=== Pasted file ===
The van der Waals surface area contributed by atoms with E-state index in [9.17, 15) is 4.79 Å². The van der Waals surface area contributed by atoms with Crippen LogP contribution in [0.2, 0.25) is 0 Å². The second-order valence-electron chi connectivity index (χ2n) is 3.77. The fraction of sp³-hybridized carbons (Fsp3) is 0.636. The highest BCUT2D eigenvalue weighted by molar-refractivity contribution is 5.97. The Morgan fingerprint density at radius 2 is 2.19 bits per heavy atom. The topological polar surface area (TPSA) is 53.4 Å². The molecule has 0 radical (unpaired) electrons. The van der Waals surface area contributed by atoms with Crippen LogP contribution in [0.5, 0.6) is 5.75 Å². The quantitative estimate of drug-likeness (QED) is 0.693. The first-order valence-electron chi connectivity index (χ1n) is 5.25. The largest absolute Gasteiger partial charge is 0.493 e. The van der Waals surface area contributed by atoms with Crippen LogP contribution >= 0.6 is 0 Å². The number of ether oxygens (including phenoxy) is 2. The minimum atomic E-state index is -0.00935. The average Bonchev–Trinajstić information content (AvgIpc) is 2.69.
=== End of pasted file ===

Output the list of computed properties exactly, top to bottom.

The van der Waals surface area contributed by atoms with E-state index in [9.17, 15) is 4.79 Å². The van der Waals surface area contributed by atoms with Crippen LogP contribution in [0.2, 0.25) is 0 Å². The second-order valence-electron chi connectivity index (χ2n) is 3.77. The fraction of sp³-hybridized carbons (Fsp3) is 0.636. The highest BCUT2D eigenvalue weighted by molar-refractivity contribution is 5.97. The Morgan fingerprint density at radius 2 is 2.19 bits per heavy atom. The topological polar surface area (TPSA) is 53.4 Å². The molecule has 0 radical (unpaired) electrons. The van der Waals surface area contributed by atoms with Crippen LogP contribution in [0.5, 0.6) is 5.75 Å². The quantitative estimate of drug-likeness (QED) is 0.693. The first-order valence-electron chi connectivity index (χ1n) is 5.25. The largest absolute Gasteiger partial charge is 0.493 e. The van der Waals surface area contributed by atoms with Crippen LogP contribution >= 0.6 is 0 Å². The number of ether oxygens (including phenoxy) is 2. The minimum atomic E-state index is -0.00935. The average Bonchev–Trinajstić information content (AvgIpc) is 2.69.